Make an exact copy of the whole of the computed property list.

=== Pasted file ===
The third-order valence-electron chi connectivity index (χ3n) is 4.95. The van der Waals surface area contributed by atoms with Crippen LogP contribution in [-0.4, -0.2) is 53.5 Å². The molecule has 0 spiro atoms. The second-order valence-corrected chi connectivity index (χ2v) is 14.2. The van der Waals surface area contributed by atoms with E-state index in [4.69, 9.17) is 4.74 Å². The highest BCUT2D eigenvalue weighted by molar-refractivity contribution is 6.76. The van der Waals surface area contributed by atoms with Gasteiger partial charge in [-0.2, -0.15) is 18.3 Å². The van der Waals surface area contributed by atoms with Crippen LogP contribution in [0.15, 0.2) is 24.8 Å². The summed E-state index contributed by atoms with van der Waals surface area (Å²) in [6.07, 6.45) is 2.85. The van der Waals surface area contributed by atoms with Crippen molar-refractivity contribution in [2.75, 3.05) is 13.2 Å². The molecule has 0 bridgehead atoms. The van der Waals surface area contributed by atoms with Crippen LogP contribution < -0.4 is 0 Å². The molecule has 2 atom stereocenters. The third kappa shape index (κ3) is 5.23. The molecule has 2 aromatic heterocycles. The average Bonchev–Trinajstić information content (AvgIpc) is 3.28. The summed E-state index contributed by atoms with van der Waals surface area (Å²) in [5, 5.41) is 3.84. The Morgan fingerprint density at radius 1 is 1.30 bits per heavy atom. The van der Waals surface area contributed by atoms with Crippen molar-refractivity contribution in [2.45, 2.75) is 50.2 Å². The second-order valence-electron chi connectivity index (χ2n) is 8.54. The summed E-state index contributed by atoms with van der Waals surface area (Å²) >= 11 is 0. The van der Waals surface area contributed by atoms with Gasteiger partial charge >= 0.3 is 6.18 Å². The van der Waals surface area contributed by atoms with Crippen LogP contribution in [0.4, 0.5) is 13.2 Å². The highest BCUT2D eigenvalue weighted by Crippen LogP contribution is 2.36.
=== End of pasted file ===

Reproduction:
The third-order valence-electron chi connectivity index (χ3n) is 4.95. The van der Waals surface area contributed by atoms with Crippen LogP contribution in [-0.4, -0.2) is 53.5 Å². The molecule has 0 spiro atoms. The second-order valence-corrected chi connectivity index (χ2v) is 14.2. The van der Waals surface area contributed by atoms with E-state index in [4.69, 9.17) is 4.74 Å². The highest BCUT2D eigenvalue weighted by molar-refractivity contribution is 6.76. The van der Waals surface area contributed by atoms with Gasteiger partial charge in [-0.2, -0.15) is 18.3 Å². The van der Waals surface area contributed by atoms with Crippen LogP contribution in [0.15, 0.2) is 24.8 Å². The summed E-state index contributed by atoms with van der Waals surface area (Å²) in [6.07, 6.45) is 2.85. The van der Waals surface area contributed by atoms with Crippen molar-refractivity contribution in [2.75, 3.05) is 13.2 Å². The molecule has 0 bridgehead atoms. The van der Waals surface area contributed by atoms with Crippen LogP contribution < -0.4 is 0 Å². The molecule has 2 atom stereocenters. The third kappa shape index (κ3) is 5.23. The molecule has 2 aromatic heterocycles. The average Bonchev–Trinajstić information content (AvgIpc) is 3.28. The summed E-state index contributed by atoms with van der Waals surface area (Å²) in [5, 5.41) is 3.84. The Morgan fingerprint density at radius 1 is 1.30 bits per heavy atom. The van der Waals surface area contributed by atoms with Crippen molar-refractivity contribution in [2.45, 2.75) is 50.2 Å². The second-order valence-electron chi connectivity index (χ2n) is 8.54. The summed E-state index contributed by atoms with van der Waals surface area (Å²) >= 11 is 0. The van der Waals surface area contributed by atoms with Gasteiger partial charge >= 0.3 is 6.18 Å². The van der Waals surface area contributed by atoms with Crippen LogP contribution in [0.4, 0.5) is 13.2 Å². The highest BCUT2D eigenvalue weighted by Crippen LogP contribution is 2.36.